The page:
Monarch Butterfly
A monarch butterfly perches on milkweed in a field at the Patuxent Wildlife Research Center in Laurel, Maryland, Friday, May 31, 2019. Carolyn Kaster / Associated Press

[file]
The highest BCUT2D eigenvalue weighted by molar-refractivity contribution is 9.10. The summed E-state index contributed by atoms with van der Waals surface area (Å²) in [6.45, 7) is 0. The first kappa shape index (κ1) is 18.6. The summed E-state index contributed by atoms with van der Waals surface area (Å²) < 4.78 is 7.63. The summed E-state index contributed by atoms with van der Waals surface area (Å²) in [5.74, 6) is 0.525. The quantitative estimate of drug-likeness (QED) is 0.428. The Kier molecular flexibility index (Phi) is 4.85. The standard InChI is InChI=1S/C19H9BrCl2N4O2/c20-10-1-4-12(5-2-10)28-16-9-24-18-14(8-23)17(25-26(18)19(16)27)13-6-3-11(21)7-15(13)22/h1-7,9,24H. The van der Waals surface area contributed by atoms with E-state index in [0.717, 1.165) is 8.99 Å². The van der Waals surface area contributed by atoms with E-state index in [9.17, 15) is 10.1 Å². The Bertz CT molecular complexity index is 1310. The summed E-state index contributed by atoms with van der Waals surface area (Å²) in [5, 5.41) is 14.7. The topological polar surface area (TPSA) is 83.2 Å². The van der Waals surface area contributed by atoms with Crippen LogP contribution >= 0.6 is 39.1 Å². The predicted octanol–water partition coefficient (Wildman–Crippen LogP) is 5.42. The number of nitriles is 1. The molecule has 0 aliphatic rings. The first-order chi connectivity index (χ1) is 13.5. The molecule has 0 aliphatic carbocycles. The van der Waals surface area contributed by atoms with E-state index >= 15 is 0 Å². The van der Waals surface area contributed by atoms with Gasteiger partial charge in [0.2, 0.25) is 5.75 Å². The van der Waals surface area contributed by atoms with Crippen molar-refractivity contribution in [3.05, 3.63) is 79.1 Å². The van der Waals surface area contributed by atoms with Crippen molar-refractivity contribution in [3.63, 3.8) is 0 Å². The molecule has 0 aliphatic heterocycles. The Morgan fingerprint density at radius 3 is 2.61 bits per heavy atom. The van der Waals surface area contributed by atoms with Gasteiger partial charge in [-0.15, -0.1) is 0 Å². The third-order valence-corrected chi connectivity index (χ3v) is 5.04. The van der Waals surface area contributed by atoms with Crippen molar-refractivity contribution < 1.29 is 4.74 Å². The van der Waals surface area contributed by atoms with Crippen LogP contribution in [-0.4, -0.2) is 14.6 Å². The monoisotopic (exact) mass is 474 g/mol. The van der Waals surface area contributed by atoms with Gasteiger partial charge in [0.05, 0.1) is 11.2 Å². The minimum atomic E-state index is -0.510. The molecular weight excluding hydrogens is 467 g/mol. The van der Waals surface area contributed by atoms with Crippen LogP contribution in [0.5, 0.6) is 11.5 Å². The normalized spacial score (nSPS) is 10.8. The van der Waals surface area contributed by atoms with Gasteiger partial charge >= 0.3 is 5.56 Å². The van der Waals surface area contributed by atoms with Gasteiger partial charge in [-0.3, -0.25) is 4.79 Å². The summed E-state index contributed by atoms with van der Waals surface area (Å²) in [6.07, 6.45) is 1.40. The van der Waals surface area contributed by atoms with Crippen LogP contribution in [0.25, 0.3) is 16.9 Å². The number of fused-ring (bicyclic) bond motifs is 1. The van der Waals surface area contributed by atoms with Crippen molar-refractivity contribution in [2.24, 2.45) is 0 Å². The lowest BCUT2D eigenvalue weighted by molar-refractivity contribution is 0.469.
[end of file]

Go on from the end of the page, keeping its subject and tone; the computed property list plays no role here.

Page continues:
WBEZ: Summary: Garden for good. Don’t write off the monarch butterfly just yet. Illinois’s state insect is part of the eastern population of the species, whose numbers have declined as much as 85% since the 1990s. The numbers are bad enough that the U.S. Fish and Wildlife Service nearly classified Danaus plexippus (the butterfly’s scientific name, Greek for “sleepy transformation”) as an endangered species last year – but the agency was too busy adding other species to the list to include the monarch. Conservationists offer a variety of explanations for the population collapse, citing the usual culprits of climate change, pesticides and habitat loss. If that all sounds hopeless and overwhelming, keep in mind that you can do something about that last part: habitat. Planting milkweed is the most impactful thing you can do to support future generations of butterfly larvae. Monarch caterpillars only eat milkweed, preferring swamp, butterfly and common varieties of the native perennial. The Metropolitan Water Reclamation District of Greater Chicago will mail you a free packet of milkweed seeds, or you can look up a native plant sale in the springtime or purchase some starts from your neighborhood garden shop. (Farmers Market Garden Center on Elston can hook you up.) You can also register as a community scientist with the Field Museum and volunteer to monitor milkweed gardens in the Chicago area. There’s still hope that Midwesterners can awaken eastern monarchs from their sleepy transformation and avoid extinction. In November, volunteers in California counted 100,000 western monarchs during their annual migrations – a 50-fold increase from 2020. 

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